I was a kid in suburban Illinois in 1967. When the streetlights came on, it was time to break up your game of tag and go home. That wasn’t difficult on Thursday nights, because everyone I knew was skedaddling home to watch Star Trek. Star Trek and my other favorite show, That Girl, had premiered on the same night the previous September. That year, my AM radio played hits like Aretha Franklin’s Respect, the Beatles’ Penny Lane, and the Rolling Stones’ Ruby Tuesday. My older brother’s FM radio played cuts from Jimi Hendrix’s Are You Experienced, and the Beatles’ Sgt. Pepper’s Lonely Hearts Club Band.

Lee Friedlander, Jazz & Portfolio [Aretha Franklin]

Grown-ups with beards and long hair wearing funny clothes and waving flowers started appearing all over the news. Exotic far-off lands (for me) like New York and San Francisco had hippie gatherings called “Human Be-Ins,” music festivals like Monterey Pop, and huge marches protesting the war in Viet Nam.

Monterey International Pop Festival


1967 was a time of change all over the country. The civil rights movement was in the news—Martin Luther King, Jr. and Bobby Kennedy were still going strong, Carl B. Stokes was the first African American mayor of a major city (Cleveland).Tragically, race riots were part of this period as well. Citizens rioted in Washington, D.C., Detroit, Minneapolis, Florida, New Jersey,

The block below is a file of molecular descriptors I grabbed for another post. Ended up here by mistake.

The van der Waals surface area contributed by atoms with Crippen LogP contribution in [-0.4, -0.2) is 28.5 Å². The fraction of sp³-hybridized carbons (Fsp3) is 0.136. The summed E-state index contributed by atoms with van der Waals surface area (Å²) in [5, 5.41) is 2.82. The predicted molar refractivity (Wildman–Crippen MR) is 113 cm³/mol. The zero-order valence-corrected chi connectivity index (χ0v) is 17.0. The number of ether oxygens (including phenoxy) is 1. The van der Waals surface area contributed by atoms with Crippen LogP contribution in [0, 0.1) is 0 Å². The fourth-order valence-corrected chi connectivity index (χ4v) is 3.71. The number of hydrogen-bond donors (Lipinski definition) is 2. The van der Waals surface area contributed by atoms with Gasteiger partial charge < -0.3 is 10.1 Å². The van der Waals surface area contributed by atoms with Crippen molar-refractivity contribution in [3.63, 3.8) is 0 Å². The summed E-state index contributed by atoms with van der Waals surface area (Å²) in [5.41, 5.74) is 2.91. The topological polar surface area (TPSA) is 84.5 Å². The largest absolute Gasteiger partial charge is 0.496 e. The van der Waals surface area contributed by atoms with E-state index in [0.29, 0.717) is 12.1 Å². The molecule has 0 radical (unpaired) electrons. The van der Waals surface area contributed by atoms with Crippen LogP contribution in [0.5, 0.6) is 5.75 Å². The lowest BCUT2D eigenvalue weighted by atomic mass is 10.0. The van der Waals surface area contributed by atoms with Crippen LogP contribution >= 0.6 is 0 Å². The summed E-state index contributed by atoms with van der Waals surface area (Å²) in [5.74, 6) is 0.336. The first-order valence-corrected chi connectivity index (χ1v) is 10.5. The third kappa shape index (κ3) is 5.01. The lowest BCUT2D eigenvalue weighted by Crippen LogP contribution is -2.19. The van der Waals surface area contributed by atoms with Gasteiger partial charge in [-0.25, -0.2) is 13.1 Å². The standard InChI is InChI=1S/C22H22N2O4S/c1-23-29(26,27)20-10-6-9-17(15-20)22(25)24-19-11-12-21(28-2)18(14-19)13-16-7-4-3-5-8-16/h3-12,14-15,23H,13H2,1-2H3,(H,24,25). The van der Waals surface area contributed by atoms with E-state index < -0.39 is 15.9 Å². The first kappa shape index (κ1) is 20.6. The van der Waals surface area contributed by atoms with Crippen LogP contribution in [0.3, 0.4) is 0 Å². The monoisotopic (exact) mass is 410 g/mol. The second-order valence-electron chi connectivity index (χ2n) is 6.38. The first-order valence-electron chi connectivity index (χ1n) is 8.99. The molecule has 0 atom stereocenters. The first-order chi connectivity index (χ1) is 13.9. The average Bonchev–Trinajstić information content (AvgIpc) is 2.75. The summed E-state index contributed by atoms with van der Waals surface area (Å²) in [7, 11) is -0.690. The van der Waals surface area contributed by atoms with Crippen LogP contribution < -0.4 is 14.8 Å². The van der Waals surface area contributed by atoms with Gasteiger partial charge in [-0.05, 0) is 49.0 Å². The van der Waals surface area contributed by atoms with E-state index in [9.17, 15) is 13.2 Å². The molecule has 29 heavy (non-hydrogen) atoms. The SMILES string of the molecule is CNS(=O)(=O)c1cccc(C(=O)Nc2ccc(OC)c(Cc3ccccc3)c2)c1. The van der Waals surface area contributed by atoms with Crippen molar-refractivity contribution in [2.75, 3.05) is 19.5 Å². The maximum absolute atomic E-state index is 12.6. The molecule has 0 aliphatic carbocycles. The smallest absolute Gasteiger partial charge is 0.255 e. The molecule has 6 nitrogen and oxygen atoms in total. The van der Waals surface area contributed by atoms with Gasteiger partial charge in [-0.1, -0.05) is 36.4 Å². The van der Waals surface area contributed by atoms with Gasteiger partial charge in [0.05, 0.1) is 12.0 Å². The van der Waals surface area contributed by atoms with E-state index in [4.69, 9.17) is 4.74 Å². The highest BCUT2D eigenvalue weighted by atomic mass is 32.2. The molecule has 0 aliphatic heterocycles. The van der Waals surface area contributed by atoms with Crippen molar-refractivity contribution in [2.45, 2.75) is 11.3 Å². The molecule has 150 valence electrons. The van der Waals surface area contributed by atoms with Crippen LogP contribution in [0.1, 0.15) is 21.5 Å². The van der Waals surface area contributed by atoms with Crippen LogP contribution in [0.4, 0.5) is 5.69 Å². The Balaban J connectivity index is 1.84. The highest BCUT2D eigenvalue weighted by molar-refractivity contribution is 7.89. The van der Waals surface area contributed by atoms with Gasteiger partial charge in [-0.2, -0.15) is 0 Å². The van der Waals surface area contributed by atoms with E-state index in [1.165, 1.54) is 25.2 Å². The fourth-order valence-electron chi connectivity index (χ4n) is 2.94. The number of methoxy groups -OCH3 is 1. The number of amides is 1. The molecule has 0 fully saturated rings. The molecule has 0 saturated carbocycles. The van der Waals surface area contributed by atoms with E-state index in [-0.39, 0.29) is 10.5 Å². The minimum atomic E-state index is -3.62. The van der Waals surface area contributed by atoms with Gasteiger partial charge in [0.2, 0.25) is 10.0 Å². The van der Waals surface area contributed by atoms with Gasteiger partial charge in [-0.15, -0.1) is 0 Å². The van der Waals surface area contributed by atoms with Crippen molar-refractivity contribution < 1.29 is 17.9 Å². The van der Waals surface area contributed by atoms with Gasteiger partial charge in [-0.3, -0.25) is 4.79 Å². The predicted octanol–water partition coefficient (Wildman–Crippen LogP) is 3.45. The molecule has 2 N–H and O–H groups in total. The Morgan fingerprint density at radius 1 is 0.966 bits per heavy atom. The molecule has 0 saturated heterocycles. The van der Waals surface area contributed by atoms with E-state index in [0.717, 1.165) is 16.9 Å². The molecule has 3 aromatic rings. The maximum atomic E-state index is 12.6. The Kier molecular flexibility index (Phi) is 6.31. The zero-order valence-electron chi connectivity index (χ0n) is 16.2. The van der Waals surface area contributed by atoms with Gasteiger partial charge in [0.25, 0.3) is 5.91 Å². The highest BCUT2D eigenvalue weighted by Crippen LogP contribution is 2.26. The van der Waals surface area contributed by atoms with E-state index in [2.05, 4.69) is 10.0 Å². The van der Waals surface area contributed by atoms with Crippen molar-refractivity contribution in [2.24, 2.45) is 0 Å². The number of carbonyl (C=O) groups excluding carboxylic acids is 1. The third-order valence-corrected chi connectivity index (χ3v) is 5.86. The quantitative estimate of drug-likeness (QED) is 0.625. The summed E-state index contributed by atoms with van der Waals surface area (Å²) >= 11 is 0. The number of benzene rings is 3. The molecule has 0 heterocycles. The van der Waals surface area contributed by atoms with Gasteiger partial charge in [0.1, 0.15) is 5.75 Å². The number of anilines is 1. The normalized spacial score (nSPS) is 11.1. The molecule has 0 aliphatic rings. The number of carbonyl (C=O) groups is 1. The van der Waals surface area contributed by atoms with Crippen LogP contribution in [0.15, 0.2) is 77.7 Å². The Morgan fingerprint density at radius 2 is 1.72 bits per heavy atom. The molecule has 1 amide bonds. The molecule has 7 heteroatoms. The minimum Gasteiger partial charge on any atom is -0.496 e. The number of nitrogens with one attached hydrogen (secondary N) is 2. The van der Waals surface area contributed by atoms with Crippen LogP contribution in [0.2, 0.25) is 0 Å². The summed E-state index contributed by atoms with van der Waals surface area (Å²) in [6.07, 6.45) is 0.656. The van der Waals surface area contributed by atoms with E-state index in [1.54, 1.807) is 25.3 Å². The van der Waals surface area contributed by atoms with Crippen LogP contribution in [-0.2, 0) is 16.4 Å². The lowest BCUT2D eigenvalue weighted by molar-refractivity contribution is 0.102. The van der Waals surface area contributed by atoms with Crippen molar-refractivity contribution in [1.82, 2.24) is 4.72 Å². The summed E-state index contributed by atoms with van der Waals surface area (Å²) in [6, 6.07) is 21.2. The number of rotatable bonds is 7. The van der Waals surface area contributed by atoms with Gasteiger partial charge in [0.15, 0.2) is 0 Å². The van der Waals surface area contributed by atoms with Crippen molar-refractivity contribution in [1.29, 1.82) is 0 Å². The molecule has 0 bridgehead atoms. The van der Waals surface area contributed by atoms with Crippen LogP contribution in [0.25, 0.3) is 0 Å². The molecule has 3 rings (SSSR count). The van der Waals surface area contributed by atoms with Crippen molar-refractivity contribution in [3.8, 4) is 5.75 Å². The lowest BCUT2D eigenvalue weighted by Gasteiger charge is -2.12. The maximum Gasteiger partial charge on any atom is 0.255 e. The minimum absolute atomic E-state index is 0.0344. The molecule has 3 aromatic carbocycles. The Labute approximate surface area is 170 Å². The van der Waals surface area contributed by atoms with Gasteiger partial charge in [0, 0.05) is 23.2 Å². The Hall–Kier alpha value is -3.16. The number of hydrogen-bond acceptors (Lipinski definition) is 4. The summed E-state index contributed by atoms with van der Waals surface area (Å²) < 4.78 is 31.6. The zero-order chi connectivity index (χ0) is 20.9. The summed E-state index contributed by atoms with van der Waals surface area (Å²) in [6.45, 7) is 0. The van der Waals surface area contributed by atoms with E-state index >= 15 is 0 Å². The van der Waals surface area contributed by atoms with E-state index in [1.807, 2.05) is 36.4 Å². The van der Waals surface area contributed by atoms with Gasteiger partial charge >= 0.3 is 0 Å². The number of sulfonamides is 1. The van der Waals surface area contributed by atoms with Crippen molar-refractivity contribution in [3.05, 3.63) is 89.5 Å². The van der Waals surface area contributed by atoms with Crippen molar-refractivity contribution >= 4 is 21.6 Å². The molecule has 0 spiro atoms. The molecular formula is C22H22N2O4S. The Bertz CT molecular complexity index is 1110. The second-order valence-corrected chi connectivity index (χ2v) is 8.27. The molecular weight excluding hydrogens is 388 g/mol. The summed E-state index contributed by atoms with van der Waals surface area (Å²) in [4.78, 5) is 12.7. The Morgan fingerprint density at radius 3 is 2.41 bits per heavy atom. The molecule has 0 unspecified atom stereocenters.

Buffalo, Los Angeles, and elsewhere. Unrest at my hometown high school, where my dad taught, caused the city fathers to send police officers and dogs to patrol the corridors.

Getty Images



At least the USA was winning the space race—or so it seemed. The Mariner 5 space probe flew past Venus. Venus! It was like Star Trek might be coming true. Another space probe landed on the moon. The government continued to move forward, in stiff competition with the Soviet space program.

Against this backdrop of tremendous unrest and tremendous hope, computer scientists like New York University’s Jack Heller began to develop automation tools for NYU’s library, the International Repertory of Music Literature, and the Dag Hammarskjöld Library of the United Nations.

The tools would no doubt seem rudimentary to us today, but can you imagine what it must’ve been like: instead of flipping through results in a massive card catalog, you could see that same data going into a computer the size of your house? Maybe Star Trek really was coming true!